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Leadership And Management Reflection Essay
In this essay we will be introduced to a leader who holds a high place of authority in the military and gain some personal insight on leadership and management. Then will look at this writer’s own personality traits and what leadership model the personality traits best match. Then look at the tenets of motivation and how this writer’s personality suites these tenets. Also look at the relationship between effective communication and motivation. Then finally we will look at some thoughts of what it takes to be an effective employee, successful manager, and an exemplary citizen.
The first part of this week’s assignment was to look was to interview a manager/leader that we admire and seek their insight on management. But before we discuss the interview let me introduce you to who I selected as my interview subject. Chief Master Sergeant Smith is the Chief Enlisted Manager of the 235th Operations Group, 15th Wing, Air Combat Command. The group consists of an HC-130 squadron, an HH-60 squadron, an operations support squadron, and a Guardian Angel squadron (paramedics that parachute into bad places). He is responsible for matters concerning the health, welfare, morale, professional development, utilization and combat readiness of more than 400 military and 50 civilian personnel. Additionally, he advises the commander on operational matters, enlisted issues, unit standards, planning, programming and mission readiness. Chief Master Sergeant Smith entered the Air Force in October 1993. After completing basic military training, he graduated from technical school as a Pararescueman in 1995. His assignments include bases in Japan, Kentucky, New Mexico and Georgia. He has also deployed numerous times in support of contingencies and combat operations. Some of which are Operations SOUTHERN WATCH, ENDURING FREEDOM, JOINT GUARD, HURRICANE KATRINA, and IRAQI FREEDOM.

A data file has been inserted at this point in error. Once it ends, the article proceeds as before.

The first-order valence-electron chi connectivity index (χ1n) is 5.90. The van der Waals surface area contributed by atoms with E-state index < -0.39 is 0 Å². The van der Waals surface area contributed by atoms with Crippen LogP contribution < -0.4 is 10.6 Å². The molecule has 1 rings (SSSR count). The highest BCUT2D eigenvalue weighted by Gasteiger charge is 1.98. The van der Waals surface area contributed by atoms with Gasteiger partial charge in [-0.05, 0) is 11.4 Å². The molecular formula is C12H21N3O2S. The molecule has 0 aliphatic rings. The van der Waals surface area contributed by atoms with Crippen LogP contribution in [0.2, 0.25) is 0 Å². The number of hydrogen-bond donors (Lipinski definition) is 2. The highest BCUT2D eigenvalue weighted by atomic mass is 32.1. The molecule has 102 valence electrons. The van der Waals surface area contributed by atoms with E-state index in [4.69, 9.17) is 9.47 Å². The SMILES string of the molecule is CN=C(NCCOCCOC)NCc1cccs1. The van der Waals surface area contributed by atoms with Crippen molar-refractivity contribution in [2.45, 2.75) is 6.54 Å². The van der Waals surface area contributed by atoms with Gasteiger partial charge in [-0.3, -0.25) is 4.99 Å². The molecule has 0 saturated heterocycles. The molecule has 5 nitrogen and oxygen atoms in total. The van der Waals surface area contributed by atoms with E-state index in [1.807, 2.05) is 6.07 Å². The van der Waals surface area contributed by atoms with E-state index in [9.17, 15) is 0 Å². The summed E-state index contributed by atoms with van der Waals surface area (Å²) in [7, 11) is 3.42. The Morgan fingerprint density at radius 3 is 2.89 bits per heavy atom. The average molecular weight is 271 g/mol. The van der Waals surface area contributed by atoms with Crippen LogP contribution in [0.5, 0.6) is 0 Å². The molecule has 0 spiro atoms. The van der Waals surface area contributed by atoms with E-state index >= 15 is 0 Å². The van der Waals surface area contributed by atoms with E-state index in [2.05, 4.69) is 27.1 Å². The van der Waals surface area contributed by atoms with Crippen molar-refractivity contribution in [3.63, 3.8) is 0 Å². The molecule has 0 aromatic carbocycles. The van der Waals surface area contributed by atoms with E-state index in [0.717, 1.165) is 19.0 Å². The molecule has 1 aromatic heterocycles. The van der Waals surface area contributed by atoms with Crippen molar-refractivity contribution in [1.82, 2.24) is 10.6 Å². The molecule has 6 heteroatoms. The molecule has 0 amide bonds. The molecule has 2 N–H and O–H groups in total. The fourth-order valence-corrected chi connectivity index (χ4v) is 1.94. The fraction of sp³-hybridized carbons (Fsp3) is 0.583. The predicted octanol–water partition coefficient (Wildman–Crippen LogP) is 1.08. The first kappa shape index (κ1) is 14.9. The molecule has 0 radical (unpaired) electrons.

Now with some background information about Chief Master Sergeant Schultz let us look at some of his thoughts and personal experiences with management and leadership. Smith did not start off his career in the military with a goal being to strive to be a high level leader in the Air Force. Ryan’s goals and focus changed as he would make it to the next level of leadership. He enjoyed the challenges that each new position offered and that fueled his drive to continue a career in the military. Ryan believes that one of his strongest leadership traits is that of experience. Ryan’s vast and diverse experience has been a major factor to his success as a leader and he tries to instill the need to get out and gain experience to his team. He has been motivated throughout his career to gain knowledge and work experience and the more of these a person can obtain the better leader they can become is Ryan’s personal leadership philosophy.
When is come to leadership style Ryan believes that he uses a combination of autocratic and democratic styles. He thinks no one style is right...